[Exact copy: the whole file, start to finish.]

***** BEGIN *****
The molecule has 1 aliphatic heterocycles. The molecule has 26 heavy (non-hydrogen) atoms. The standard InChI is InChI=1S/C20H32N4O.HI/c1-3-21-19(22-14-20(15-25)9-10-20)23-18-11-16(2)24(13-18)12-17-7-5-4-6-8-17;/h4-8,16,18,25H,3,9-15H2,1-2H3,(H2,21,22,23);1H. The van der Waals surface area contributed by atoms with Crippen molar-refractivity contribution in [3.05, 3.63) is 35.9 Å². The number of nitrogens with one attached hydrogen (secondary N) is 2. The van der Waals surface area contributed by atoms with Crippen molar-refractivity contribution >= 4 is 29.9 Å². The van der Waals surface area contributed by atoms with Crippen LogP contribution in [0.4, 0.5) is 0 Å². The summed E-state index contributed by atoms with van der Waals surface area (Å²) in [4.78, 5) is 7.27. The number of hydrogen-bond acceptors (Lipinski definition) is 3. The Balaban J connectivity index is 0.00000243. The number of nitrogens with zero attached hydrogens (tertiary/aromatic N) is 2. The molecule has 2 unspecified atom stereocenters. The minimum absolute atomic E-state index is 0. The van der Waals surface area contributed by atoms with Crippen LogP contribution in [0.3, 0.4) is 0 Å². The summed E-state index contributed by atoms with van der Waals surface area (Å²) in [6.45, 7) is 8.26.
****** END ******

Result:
The molecule has 1 aliphatic heterocycles. The molecule has 26 heavy (non-hydrogen) atoms. The standard InChI is InChI=1S/C20H32N4O.HI/c1-3-21-19(22-14-20(15-25)9-10-20)23-18-11-16(2)24(13-18)12-17-7-5-4-6-8-17;/h4-8,16,18,25H,3,9-15H2,1-2H3,(H2,21,22,23);1H. The van der Waals surface area contributed by atoms with Crippen molar-refractivity contribution in [3.05, 3.63) is 35.9 Å². The number of nitrogens with one attached hydrogen (secondary N) is 2. The van der Waals surface area contributed by atoms with Crippen molar-refractivity contribution >= 4 is 29.9 Å². The van der Waals surface area contributed by atoms with Crippen LogP contribution in [0.4, 0.5) is 0 Å². The summed E-state index contributed by atoms with van der Waals surface area (Å²) in [4.78, 5) is 7.27. The number of hydrogen-bond acceptors (Lipinski definition) is 3. The Balaban J connectivity index is 0.00000243. The number of nitrogens with zero attached hydrogens (tertiary/aromatic N) is 2. The molecule has 2 unspecified atom stereocenters. The minimum absolute atomic E-state index is 0. The van der Waals surface area contributed by atoms with Crippen LogP contribution in [0.3, 0.4) is 0 Å². The summed E-state index contributed by atoms with van der Waals surface area (Å²) in [6.45, 7) is 8.26.